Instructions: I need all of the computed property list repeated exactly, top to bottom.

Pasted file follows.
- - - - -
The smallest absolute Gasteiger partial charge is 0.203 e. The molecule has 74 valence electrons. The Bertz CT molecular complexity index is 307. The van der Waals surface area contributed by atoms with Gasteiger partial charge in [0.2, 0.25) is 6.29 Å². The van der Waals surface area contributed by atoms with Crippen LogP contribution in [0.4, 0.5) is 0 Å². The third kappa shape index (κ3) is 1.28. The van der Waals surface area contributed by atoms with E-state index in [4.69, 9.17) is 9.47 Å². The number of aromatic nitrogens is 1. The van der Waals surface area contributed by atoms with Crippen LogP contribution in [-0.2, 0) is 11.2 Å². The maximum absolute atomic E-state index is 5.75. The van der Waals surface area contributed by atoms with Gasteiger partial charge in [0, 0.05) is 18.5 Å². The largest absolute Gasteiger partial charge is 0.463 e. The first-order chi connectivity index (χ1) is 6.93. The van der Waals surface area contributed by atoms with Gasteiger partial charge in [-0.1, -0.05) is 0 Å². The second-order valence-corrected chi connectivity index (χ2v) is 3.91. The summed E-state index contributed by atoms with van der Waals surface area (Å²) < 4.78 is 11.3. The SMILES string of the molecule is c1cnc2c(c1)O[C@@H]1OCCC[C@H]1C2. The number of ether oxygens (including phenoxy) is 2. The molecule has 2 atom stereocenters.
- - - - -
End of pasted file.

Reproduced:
The smallest absolute Gasteiger partial charge is 0.203 e. The molecule has 74 valence electrons. The Bertz CT molecular complexity index is 307. The van der Waals surface area contributed by atoms with Gasteiger partial charge in [0.2, 0.25) is 6.29 Å². The van der Waals surface area contributed by atoms with Crippen LogP contribution in [0.4, 0.5) is 0 Å². The third kappa shape index (κ3) is 1.28. The van der Waals surface area contributed by atoms with E-state index in [4.69, 9.17) is 9.47 Å². The number of aromatic nitrogens is 1. The van der Waals surface area contributed by atoms with Crippen LogP contribution in [-0.2, 0) is 11.2 Å². The maximum absolute atomic E-state index is 5.75. The van der Waals surface area contributed by atoms with Gasteiger partial charge in [0, 0.05) is 18.5 Å². The largest absolute Gasteiger partial charge is 0.463 e. The first-order chi connectivity index (χ1) is 6.93. The van der Waals surface area contributed by atoms with Gasteiger partial charge in [-0.1, -0.05) is 0 Å². The second-order valence-corrected chi connectivity index (χ2v) is 3.91. The summed E-state index contributed by atoms with van der Waals surface area (Å²) < 4.78 is 11.3. The SMILES string of the molecule is c1cnc2c(c1)O[C@@H]1OCCC[C@H]1C2. The number of ether oxygens (including phenoxy) is 2. The molecule has 2 atom stereocenters.